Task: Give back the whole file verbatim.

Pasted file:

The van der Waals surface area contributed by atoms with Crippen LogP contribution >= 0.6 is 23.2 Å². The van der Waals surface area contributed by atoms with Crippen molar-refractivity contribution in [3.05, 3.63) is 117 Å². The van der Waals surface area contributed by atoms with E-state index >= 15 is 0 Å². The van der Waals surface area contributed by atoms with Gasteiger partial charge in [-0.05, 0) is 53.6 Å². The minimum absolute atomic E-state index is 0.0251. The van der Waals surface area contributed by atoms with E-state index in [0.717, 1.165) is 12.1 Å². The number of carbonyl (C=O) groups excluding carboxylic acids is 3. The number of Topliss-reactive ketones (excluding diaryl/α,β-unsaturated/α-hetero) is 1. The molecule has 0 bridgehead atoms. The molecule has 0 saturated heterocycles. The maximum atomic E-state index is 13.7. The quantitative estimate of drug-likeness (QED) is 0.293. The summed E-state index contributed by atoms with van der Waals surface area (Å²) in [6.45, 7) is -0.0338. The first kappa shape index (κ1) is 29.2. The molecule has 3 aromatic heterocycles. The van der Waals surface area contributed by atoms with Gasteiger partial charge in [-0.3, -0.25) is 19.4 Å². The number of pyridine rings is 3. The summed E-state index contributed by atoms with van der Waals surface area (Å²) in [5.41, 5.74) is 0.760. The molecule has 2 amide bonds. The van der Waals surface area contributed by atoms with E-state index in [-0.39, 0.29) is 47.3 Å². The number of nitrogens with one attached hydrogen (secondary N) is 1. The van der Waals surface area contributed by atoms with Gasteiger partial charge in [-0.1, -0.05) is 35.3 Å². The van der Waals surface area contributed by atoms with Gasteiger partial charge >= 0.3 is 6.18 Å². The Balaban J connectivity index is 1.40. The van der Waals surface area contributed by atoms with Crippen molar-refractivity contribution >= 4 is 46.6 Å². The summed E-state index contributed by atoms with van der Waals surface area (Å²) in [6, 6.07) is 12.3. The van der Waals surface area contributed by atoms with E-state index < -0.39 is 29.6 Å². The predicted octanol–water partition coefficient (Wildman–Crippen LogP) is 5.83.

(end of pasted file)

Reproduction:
The van der Waals surface area contributed by atoms with Crippen LogP contribution >= 0.6 is 23.2 Å². The van der Waals surface area contributed by atoms with Crippen molar-refractivity contribution in [3.05, 3.63) is 117 Å². The van der Waals surface area contributed by atoms with E-state index >= 15 is 0 Å². The van der Waals surface area contributed by atoms with Gasteiger partial charge in [-0.05, 0) is 53.6 Å². The minimum absolute atomic E-state index is 0.0251. The van der Waals surface area contributed by atoms with E-state index in [0.717, 1.165) is 12.1 Å². The number of carbonyl (C=O) groups excluding carboxylic acids is 3. The number of Topliss-reactive ketones (excluding diaryl/α,β-unsaturated/α-hetero) is 1. The molecule has 0 bridgehead atoms. The molecule has 0 saturated heterocycles. The maximum atomic E-state index is 13.7. The quantitative estimate of drug-likeness (QED) is 0.293. The summed E-state index contributed by atoms with van der Waals surface area (Å²) in [6.45, 7) is -0.0338. The first kappa shape index (κ1) is 29.2. The molecule has 3 aromatic heterocycles. The van der Waals surface area contributed by atoms with Gasteiger partial charge in [-0.3, -0.25) is 19.4 Å². The number of pyridine rings is 3. The summed E-state index contributed by atoms with van der Waals surface area (Å²) in [5.41, 5.74) is 0.760. The molecule has 2 amide bonds. The van der Waals surface area contributed by atoms with E-state index in [-0.39, 0.29) is 47.3 Å². The number of nitrogens with one attached hydrogen (secondary N) is 1. The van der Waals surface area contributed by atoms with Gasteiger partial charge in [-0.1, -0.05) is 35.3 Å². The van der Waals surface area contributed by atoms with Gasteiger partial charge >= 0.3 is 6.18 Å². The Balaban J connectivity index is 1.40. The van der Waals surface area contributed by atoms with Crippen molar-refractivity contribution >= 4 is 46.6 Å². The summed E-state index contributed by atoms with van der Waals surface area (Å²) in [6, 6.07) is 12.3. The van der Waals surface area contributed by atoms with E-state index < -0.39 is 29.6 Å². The predicted octanol–water partition coefficient (Wildman–Crippen LogP) is 5.83.